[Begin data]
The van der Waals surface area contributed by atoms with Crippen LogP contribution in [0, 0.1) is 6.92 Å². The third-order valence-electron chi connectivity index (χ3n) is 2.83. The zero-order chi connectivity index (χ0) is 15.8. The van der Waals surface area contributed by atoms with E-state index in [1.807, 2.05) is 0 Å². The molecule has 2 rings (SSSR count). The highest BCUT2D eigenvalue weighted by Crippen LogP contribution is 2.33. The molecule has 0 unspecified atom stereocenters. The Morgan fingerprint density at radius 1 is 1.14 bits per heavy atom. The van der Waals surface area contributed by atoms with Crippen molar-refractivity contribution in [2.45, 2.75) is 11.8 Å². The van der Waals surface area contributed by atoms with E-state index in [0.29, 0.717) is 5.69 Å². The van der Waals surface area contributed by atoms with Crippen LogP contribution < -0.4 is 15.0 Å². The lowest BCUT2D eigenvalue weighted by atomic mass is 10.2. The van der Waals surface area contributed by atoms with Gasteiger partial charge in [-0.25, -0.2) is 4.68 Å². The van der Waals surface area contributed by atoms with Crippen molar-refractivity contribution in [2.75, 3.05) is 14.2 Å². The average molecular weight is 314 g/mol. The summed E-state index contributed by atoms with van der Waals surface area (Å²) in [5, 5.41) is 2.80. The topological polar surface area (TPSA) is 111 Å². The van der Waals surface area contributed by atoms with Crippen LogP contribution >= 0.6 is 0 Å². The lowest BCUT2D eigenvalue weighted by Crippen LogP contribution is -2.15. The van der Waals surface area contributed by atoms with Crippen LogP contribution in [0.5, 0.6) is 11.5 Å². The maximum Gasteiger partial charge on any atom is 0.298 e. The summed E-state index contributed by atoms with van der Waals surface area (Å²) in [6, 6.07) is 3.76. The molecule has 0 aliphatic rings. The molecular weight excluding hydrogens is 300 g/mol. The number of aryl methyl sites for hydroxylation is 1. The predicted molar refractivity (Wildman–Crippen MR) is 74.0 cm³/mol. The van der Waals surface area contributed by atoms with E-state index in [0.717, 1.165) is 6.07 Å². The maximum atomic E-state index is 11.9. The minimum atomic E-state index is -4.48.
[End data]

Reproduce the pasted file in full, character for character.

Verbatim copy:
The van der Waals surface area contributed by atoms with Crippen LogP contribution in [0, 0.1) is 6.92 Å². The third-order valence-electron chi connectivity index (χ3n) is 2.83. The zero-order chi connectivity index (χ0) is 15.8. The van der Waals surface area contributed by atoms with E-state index in [1.807, 2.05) is 0 Å². The molecule has 2 rings (SSSR count). The highest BCUT2D eigenvalue weighted by Crippen LogP contribution is 2.33. The molecule has 0 unspecified atom stereocenters. The Morgan fingerprint density at radius 1 is 1.14 bits per heavy atom. The van der Waals surface area contributed by atoms with Crippen molar-refractivity contribution in [2.45, 2.75) is 11.8 Å². The van der Waals surface area contributed by atoms with E-state index in [0.29, 0.717) is 5.69 Å². The van der Waals surface area contributed by atoms with Crippen LogP contribution < -0.4 is 15.0 Å². The lowest BCUT2D eigenvalue weighted by atomic mass is 10.2. The van der Waals surface area contributed by atoms with Gasteiger partial charge in [-0.25, -0.2) is 4.68 Å². The van der Waals surface area contributed by atoms with Crippen molar-refractivity contribution in [2.75, 3.05) is 14.2 Å². The average molecular weight is 314 g/mol. The summed E-state index contributed by atoms with van der Waals surface area (Å²) in [5, 5.41) is 2.80. The topological polar surface area (TPSA) is 111 Å². The van der Waals surface area contributed by atoms with Crippen LogP contribution >= 0.6 is 0 Å². The lowest BCUT2D eigenvalue weighted by Crippen LogP contribution is -2.15. The van der Waals surface area contributed by atoms with Crippen LogP contribution in [0.5, 0.6) is 11.5 Å². The maximum Gasteiger partial charge on any atom is 0.298 e. The summed E-state index contributed by atoms with van der Waals surface area (Å²) in [6, 6.07) is 3.76. The molecule has 0 aliphatic rings. The molecular weight excluding hydrogens is 300 g/mol. The number of aryl methyl sites for hydroxylation is 1. The predicted molar refractivity (Wildman–Crippen MR) is 74.0 cm³/mol. The van der Waals surface area contributed by atoms with E-state index in [0.717, 1.165) is 6.07 Å². The maximum atomic E-state index is 11.9. The minimum atomic E-state index is -4.48.